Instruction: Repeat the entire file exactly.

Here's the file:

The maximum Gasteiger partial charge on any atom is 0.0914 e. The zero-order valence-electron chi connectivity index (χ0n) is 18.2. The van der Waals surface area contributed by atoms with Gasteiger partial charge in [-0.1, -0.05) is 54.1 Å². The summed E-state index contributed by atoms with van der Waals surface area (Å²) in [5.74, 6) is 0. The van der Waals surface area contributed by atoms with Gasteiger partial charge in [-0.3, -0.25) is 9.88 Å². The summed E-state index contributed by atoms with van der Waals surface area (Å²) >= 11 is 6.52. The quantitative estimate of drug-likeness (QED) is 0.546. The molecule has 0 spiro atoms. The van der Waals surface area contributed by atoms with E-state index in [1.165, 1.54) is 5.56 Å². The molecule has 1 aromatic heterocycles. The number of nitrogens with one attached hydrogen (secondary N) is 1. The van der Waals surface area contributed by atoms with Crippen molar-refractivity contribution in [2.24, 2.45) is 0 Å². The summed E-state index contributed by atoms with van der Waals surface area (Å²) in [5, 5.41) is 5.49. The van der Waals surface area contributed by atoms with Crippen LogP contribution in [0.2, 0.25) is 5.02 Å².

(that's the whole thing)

The maximum Gasteiger partial charge on any atom is 0.0914 e. The zero-order valence-electron chi connectivity index (χ0n) is 18.2. The van der Waals surface area contributed by atoms with Gasteiger partial charge in [-0.1, -0.05) is 54.1 Å². The summed E-state index contributed by atoms with van der Waals surface area (Å²) in [5.74, 6) is 0. The van der Waals surface area contributed by atoms with Gasteiger partial charge in [-0.3, -0.25) is 9.88 Å². The summed E-state index contributed by atoms with van der Waals surface area (Å²) >= 11 is 6.52. The quantitative estimate of drug-likeness (QED) is 0.546. The molecule has 0 spiro atoms. The van der Waals surface area contributed by atoms with E-state index in [1.165, 1.54) is 5.56 Å². The molecule has 1 aromatic heterocycles. The number of nitrogens with one attached hydrogen (secondary N) is 1. The van der Waals surface area contributed by atoms with Crippen molar-refractivity contribution in [2.24, 2.45) is 0 Å². The summed E-state index contributed by atoms with van der Waals surface area (Å²) in [5, 5.41) is 5.49. The van der Waals surface area contributed by atoms with Crippen LogP contribution in [0.2, 0.25) is 5.02 Å².